Tryptophan (Trp) is an essential amino acid that plays an important role in protein synthesis and is a precursor of various substances related to diverse biological functions. An imbalance in Trp metabolites is associated with inflammatory diseases. The accurate and precise measurement of these compounds in biological specimens would provide meaningful information for understanding the biochemical states of various metabolic syndrome-related diseases, such as hyperlipidemia, hypertension, diabetes, and obesity. In this study, we developed a rapid, accurate, and sensitive liquid chromatography-tandem mass spectrometry-based method for the simultaneous targeted analysis of Trp and its related metabolites of the kynurenine (Kyn), serotonin, and tryptamine pathways in urine. The application of the developed method was tested using urine samples after protein precipitation. The detection limits of Trp and its metabolites were in the range of 0.01 to 0.1 μg/mL. The method was successfully validated and applied to urine samples from controls and patients with metabolic syndrome. Our results revealed high concentrations of Kyn, kynurenic acid, xanthurenic acid, and quinolinic acid as well as a high Kyn-to-Trp ratio (KTR) in patients with metabolic syndromes. The levels of urine Kyn and KTR were significantly increased in patients under 60 years old. The profiling of urinary Trp metabolites could be a useful indicator for age-related diseases including metabolic syndrome. [Figure not available: see fulltext.].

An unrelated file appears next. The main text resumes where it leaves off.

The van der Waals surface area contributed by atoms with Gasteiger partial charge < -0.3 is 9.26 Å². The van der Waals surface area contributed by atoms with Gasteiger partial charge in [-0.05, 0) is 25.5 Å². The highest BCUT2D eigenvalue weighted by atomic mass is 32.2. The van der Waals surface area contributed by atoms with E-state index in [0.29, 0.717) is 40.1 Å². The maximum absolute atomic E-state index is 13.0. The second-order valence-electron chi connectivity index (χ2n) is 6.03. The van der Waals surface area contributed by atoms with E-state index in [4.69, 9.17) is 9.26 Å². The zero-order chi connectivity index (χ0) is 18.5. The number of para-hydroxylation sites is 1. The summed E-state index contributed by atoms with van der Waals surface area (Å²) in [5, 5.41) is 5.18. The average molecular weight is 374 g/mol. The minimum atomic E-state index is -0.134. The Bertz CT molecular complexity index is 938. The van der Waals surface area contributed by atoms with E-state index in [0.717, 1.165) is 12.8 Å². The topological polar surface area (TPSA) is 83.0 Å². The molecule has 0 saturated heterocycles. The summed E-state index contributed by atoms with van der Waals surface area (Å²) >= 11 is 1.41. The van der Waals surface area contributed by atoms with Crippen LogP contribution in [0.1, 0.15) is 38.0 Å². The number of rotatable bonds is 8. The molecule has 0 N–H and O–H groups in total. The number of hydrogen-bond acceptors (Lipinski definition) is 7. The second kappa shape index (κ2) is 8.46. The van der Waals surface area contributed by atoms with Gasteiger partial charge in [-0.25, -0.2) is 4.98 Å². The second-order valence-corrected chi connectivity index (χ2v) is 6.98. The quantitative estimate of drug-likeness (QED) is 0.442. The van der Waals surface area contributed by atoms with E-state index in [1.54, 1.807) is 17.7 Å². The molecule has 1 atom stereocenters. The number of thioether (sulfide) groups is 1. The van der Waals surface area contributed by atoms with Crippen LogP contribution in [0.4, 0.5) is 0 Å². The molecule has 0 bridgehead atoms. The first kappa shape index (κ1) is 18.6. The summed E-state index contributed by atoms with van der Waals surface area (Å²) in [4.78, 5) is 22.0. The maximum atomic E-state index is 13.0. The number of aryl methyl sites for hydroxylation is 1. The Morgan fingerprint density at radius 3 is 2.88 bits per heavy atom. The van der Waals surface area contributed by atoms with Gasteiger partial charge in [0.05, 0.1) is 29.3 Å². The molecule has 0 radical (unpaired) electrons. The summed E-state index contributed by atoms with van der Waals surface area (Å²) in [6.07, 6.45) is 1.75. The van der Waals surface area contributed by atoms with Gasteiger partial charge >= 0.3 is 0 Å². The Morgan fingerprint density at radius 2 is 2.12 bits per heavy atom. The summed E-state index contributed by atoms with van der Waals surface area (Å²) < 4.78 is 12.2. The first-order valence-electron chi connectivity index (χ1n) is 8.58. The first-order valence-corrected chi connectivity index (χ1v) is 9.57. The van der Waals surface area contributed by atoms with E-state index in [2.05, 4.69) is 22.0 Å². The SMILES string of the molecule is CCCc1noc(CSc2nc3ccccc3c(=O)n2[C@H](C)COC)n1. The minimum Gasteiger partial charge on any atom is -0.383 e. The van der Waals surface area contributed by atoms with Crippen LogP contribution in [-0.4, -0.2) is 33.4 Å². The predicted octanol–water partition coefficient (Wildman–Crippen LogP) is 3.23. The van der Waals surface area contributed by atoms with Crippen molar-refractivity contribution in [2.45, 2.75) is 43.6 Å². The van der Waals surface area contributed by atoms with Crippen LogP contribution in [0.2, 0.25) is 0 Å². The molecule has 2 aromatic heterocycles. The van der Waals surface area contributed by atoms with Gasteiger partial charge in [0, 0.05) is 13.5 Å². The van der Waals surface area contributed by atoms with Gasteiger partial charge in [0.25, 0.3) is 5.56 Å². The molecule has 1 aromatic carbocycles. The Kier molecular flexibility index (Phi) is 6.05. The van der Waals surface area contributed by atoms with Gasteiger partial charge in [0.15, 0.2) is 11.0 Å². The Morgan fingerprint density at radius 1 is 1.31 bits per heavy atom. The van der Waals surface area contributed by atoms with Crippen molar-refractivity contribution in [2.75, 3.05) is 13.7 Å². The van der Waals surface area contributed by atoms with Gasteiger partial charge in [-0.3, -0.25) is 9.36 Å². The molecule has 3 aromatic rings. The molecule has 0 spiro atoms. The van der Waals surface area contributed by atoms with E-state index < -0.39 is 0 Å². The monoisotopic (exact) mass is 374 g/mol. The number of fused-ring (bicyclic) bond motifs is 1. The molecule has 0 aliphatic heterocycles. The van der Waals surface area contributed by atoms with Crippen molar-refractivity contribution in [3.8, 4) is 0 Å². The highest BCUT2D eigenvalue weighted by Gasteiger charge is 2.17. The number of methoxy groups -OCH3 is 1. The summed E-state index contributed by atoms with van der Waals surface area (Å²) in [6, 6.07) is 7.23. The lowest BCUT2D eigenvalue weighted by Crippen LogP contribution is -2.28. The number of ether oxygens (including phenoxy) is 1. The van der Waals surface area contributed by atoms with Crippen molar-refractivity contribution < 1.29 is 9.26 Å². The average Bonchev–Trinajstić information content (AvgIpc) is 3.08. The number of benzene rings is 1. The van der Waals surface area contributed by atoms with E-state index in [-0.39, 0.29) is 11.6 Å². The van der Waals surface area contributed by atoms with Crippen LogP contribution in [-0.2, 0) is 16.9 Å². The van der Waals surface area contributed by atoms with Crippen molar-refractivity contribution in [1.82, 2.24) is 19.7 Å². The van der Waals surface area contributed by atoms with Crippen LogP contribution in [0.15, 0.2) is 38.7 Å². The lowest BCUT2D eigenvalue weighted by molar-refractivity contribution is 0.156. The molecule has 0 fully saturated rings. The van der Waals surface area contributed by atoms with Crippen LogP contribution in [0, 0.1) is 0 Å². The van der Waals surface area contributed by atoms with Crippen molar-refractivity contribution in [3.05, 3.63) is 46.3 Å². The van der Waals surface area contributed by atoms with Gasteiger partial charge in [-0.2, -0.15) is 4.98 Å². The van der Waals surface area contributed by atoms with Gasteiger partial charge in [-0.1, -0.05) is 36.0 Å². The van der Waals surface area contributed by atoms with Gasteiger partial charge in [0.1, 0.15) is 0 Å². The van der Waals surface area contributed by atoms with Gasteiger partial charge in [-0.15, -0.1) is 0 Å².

- Kynurenine pathway
- Metabolic syndrome
- Urinary tryptophan metabolites
ASJC Scopus subject areas
- Analytical Chemistry